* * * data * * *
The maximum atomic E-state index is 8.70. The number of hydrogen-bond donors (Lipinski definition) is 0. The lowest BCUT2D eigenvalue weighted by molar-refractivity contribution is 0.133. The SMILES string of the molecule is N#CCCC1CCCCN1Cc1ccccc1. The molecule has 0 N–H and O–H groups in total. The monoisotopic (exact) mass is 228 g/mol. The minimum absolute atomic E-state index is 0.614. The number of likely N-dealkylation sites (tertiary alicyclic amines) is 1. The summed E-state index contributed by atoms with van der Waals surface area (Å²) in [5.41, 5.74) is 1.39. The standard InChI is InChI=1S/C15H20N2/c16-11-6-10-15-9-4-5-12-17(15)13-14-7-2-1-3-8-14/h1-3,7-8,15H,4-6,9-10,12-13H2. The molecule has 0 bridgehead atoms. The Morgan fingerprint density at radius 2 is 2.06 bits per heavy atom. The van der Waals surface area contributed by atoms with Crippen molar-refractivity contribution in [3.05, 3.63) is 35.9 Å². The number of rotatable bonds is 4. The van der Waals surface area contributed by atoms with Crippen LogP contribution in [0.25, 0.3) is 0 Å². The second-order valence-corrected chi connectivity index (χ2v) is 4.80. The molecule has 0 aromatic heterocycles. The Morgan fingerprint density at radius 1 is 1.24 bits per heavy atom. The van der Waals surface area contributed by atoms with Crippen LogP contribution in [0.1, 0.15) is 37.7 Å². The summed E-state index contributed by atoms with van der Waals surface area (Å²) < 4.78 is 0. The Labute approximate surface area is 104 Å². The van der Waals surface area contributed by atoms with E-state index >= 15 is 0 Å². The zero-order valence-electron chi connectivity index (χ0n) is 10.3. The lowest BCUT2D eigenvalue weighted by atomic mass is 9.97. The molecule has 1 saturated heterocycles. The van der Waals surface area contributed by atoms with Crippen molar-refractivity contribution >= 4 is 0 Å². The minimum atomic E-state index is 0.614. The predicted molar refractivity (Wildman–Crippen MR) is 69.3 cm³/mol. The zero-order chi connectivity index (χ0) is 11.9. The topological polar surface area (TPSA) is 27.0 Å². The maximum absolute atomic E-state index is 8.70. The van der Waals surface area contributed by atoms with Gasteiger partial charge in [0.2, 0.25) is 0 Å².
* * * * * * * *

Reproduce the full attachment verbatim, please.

The maximum atomic E-state index is 8.70. The number of hydrogen-bond donors (Lipinski definition) is 0. The lowest BCUT2D eigenvalue weighted by molar-refractivity contribution is 0.133. The SMILES string of the molecule is N#CCCC1CCCCN1Cc1ccccc1. The molecule has 0 N–H and O–H groups in total. The monoisotopic (exact) mass is 228 g/mol. The minimum absolute atomic E-state index is 0.614. The number of likely N-dealkylation sites (tertiary alicyclic amines) is 1. The summed E-state index contributed by atoms with van der Waals surface area (Å²) in [5.41, 5.74) is 1.39. The standard InChI is InChI=1S/C15H20N2/c16-11-6-10-15-9-4-5-12-17(15)13-14-7-2-1-3-8-14/h1-3,7-8,15H,4-6,9-10,12-13H2. The molecule has 0 bridgehead atoms. The Morgan fingerprint density at radius 2 is 2.06 bits per heavy atom. The van der Waals surface area contributed by atoms with Crippen molar-refractivity contribution in [3.05, 3.63) is 35.9 Å². The number of rotatable bonds is 4. The van der Waals surface area contributed by atoms with Crippen LogP contribution in [0.25, 0.3) is 0 Å². The second-order valence-corrected chi connectivity index (χ2v) is 4.80. The molecule has 0 aromatic heterocycles. The Morgan fingerprint density at radius 1 is 1.24 bits per heavy atom. The van der Waals surface area contributed by atoms with Crippen LogP contribution in [0.1, 0.15) is 37.7 Å². The summed E-state index contributed by atoms with van der Waals surface area (Å²) < 4.78 is 0. The Labute approximate surface area is 104 Å². The van der Waals surface area contributed by atoms with E-state index >= 15 is 0 Å². The zero-order valence-electron chi connectivity index (χ0n) is 10.3. The lowest BCUT2D eigenvalue weighted by atomic mass is 9.97. The molecule has 1 saturated heterocycles. The van der Waals surface area contributed by atoms with Crippen molar-refractivity contribution >= 4 is 0 Å². The minimum atomic E-state index is 0.614. The predicted molar refractivity (Wildman–Crippen MR) is 69.3 cm³/mol. The zero-order chi connectivity index (χ0) is 11.9. The topological polar surface area (TPSA) is 27.0 Å². The maximum absolute atomic E-state index is 8.70. The van der Waals surface area contributed by atoms with Gasteiger partial charge in [0.2, 0.25) is 0 Å².